Our objective was a fully automated Continuous Integration (CI) and Continuous Delivery (CD) pipeline that would allow us to rapidly deliver changes in the application. Towards this goal, the development teams were working hard to expand and improve their testing coverage and to introduce automation. However, we knew that we could not achieve smoothly automated releases unless we also made substantial improvements to the way in which we tracked and deployed the required database changes.

The first objective was to gain a more reliable and consistent deployment process for the database, and therefore less stressful product releases. We also knew that progress would be slow and steady. We could not afford to “shut down” current processes, disrupting existing business workflows, to get everything exactly right, first time.

Four steps on the path to CI/CD for the database

Before we could achieve any form of rapid releasing, we identified four important steps we needed to take to improve our existing database development practices. We agreed that we should address discrepancies between the databases in the different environments, automate the deployment process, introduce database source control, and improve database integration testing.

1. Align QA-Staging-Production (SQL Compare)

Through a process of schema comparison, analysis of differences, and synchronization, we aligned the schemas of the QA, Staging and Production databases.

The first stage in removing discrepancies in the release candidate, as it moved along the deployment pipeline, was to be able to detect differences.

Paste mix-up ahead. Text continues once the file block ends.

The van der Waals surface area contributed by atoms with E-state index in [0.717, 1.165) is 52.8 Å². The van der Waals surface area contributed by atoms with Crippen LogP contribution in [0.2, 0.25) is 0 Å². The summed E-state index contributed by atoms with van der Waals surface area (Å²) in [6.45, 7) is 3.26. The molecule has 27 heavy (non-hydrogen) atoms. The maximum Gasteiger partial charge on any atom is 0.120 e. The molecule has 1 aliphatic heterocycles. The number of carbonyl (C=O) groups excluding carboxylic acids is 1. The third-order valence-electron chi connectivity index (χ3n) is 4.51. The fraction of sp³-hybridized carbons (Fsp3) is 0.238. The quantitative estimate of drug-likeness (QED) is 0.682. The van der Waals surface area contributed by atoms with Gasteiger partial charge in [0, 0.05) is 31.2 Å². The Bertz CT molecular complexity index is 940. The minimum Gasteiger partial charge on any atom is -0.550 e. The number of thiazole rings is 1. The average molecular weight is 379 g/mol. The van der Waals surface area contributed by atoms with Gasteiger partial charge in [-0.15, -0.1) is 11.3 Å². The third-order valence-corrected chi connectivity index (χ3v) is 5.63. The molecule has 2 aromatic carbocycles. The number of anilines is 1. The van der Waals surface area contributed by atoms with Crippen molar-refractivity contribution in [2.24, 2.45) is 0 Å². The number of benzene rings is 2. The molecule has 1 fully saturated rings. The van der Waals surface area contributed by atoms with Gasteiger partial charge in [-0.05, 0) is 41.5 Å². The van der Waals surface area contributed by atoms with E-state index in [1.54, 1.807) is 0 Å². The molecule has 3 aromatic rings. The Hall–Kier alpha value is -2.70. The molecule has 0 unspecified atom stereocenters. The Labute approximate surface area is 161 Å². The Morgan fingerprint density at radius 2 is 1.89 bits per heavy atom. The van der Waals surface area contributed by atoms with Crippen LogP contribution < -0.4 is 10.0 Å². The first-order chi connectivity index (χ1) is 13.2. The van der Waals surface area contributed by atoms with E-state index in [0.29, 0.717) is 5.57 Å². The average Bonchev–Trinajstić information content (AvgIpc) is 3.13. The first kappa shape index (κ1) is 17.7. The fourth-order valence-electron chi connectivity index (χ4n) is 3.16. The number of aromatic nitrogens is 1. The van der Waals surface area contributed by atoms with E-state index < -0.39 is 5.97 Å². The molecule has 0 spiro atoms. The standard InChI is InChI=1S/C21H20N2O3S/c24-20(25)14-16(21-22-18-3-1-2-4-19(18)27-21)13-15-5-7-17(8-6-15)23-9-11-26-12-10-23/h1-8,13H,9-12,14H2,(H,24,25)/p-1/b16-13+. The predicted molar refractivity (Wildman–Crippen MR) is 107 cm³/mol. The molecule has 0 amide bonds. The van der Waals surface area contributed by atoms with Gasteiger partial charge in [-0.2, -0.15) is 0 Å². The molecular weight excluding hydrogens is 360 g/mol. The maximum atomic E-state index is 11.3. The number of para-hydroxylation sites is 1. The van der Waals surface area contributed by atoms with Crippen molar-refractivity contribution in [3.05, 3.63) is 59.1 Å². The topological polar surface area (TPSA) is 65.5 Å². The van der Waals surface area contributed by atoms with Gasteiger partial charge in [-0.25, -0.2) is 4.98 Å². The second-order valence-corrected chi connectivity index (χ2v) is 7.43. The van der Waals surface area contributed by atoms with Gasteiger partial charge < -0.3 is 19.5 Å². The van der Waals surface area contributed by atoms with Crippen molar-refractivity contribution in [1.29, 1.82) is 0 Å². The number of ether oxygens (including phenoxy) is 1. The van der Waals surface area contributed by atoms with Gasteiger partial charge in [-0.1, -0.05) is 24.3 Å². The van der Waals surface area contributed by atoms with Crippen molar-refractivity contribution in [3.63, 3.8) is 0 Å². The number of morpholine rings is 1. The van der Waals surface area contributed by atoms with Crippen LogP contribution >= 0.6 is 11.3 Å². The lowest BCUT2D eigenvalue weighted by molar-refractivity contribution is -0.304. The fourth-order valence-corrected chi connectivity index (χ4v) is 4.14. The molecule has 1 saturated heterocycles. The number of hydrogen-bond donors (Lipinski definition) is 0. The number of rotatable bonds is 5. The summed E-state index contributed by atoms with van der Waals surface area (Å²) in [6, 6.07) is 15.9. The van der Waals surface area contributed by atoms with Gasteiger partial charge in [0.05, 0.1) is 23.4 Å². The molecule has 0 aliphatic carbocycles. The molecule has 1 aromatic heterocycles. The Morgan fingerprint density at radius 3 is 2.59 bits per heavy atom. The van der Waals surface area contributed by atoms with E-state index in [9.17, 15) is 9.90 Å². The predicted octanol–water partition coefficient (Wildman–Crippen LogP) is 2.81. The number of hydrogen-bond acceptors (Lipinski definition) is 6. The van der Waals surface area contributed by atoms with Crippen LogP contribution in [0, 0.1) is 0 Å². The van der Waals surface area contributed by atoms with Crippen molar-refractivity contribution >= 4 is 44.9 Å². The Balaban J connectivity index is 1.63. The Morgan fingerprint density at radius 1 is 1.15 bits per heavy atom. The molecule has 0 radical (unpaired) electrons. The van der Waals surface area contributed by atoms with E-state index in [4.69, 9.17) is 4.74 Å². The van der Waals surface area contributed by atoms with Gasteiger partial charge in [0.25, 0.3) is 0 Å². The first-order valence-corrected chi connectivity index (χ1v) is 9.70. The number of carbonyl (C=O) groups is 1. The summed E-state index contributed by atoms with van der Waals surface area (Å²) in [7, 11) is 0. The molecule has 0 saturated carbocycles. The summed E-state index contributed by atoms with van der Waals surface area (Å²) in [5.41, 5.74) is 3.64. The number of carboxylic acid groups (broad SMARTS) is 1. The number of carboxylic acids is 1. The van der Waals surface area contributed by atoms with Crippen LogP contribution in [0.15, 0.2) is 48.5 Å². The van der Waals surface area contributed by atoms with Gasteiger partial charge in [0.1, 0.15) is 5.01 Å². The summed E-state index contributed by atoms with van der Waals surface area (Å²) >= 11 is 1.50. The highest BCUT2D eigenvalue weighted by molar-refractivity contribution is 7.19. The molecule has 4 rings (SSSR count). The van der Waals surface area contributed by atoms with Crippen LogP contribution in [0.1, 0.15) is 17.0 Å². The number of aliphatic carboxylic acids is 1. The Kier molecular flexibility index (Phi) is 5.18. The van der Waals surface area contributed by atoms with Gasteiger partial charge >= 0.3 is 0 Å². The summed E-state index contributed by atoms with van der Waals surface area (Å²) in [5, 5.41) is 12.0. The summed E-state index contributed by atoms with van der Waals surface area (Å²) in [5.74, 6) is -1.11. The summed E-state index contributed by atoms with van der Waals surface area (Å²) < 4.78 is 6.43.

Immediately following a release, we used SQL Compare to get a list of schema differences between Production and Staging. For each ‘discrepancy’ that it detected, we made decisions as follows:

      • Objects that existed in Staging but not in Production – were they legitimate changes that had been ‘missed’ in previous deployments? If so, deploy them to Production. If they were legitimate but their release was delayed due to incomplete testing, leave in place. If deemed illegitimate, remove them.
      • Objects that existed in Production but not in Staging – was this “out of process” manual change (adding an index, say) legitimate? If so, deploy to Staging. Otherwise, in rare cases, remove from Production.
      • Objects that existed in both but were different – was the change legitimate but missed? If so, use Staging as the “master” and deploy to Production. Vice-versa if the reason for the difference is unknown.

We then compared QA and Staging and made similar decisions. If the change was illegitimate, remove it from QA. If legitimate, deploy to Staging for the next release.

After we succeeded in removing the discrepancies in the state of the database, the deployment failures that were once common became rare.

2. Introduce SQL Change Automation for Deployments

Automate deployment of database changes from QA to Staging to Production.

Redgate’s SQL Toolbelt provides both state-based (schema comparison) deployment tools such as SQL Compare, and tools like SQL Change Automation that can also deal with migration-first, or hybrid, approaches.

The schema-based approach is simple and elegant, and ideal for scripting out changes to Programmable Objects (stored procedure, function etc.). However, our deployments often included multi-step operations that involved changes to the database, such as to add a new column that was a ‘hybrid’ of data from other columns and then to delete the old ones. The schema-based approach can be adapted to accommodate such changes, while preserving existing data, but it requires additional manual scripting. Because of this, we opted for the greater level of control afforded by migration scripts and SQL Change Automation. These scripts allowed us to define precisely how to ‘migrate’ an existing database, safely, from one version to another

We created a SQL Change Automation project (called ReadyRoll, at the time) and, as a preliminary step, used the Staging database to create a ‘baseline script’, essentially a build script for the current version of Staging. We compared this to the QA database and verified that they were identical.

When a developer made changes to the application that had database dependencies, their team lead would import those changes directly into the SCA deployment project and they would be ready for automated deployment to QA.